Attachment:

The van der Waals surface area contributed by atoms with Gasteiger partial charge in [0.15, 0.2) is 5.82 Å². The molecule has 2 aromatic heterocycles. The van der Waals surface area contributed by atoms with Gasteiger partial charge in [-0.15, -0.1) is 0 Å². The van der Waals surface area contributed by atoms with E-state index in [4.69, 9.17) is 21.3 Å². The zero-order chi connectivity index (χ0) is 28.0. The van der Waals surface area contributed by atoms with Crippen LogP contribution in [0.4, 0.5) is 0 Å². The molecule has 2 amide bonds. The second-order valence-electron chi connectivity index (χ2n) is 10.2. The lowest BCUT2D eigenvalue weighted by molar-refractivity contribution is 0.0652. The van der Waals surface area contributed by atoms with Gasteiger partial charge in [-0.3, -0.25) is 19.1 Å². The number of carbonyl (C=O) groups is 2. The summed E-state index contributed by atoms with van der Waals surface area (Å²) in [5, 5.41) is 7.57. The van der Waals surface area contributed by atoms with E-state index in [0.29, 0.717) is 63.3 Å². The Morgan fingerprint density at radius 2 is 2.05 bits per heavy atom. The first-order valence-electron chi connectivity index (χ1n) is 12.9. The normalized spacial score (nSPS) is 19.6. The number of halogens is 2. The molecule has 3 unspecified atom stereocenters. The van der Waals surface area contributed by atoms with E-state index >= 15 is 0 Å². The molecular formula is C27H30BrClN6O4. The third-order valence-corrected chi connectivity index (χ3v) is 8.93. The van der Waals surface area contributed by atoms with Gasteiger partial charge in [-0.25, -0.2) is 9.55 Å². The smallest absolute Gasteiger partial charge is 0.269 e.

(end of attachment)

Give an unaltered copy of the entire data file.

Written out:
The van der Waals surface area contributed by atoms with Gasteiger partial charge in [0.15, 0.2) is 5.82 Å². The molecule has 2 aromatic heterocycles. The van der Waals surface area contributed by atoms with Gasteiger partial charge in [-0.15, -0.1) is 0 Å². The van der Waals surface area contributed by atoms with E-state index in [4.69, 9.17) is 21.3 Å². The zero-order chi connectivity index (χ0) is 28.0. The van der Waals surface area contributed by atoms with Crippen LogP contribution in [0.4, 0.5) is 0 Å². The molecule has 2 amide bonds. The second-order valence-electron chi connectivity index (χ2n) is 10.2. The lowest BCUT2D eigenvalue weighted by molar-refractivity contribution is 0.0652. The van der Waals surface area contributed by atoms with Gasteiger partial charge in [-0.3, -0.25) is 19.1 Å². The number of carbonyl (C=O) groups is 2. The summed E-state index contributed by atoms with van der Waals surface area (Å²) in [5, 5.41) is 7.57. The van der Waals surface area contributed by atoms with E-state index in [0.29, 0.717) is 63.3 Å². The Morgan fingerprint density at radius 2 is 2.05 bits per heavy atom. The first-order valence-electron chi connectivity index (χ1n) is 12.9. The normalized spacial score (nSPS) is 19.6. The number of halogens is 2. The molecule has 3 unspecified atom stereocenters. The van der Waals surface area contributed by atoms with E-state index >= 15 is 0 Å². The molecular formula is C27H30BrClN6O4. The third-order valence-corrected chi connectivity index (χ3v) is 8.93. The van der Waals surface area contributed by atoms with Gasteiger partial charge in [-0.25, -0.2) is 9.55 Å². The smallest absolute Gasteiger partial charge is 0.269 e.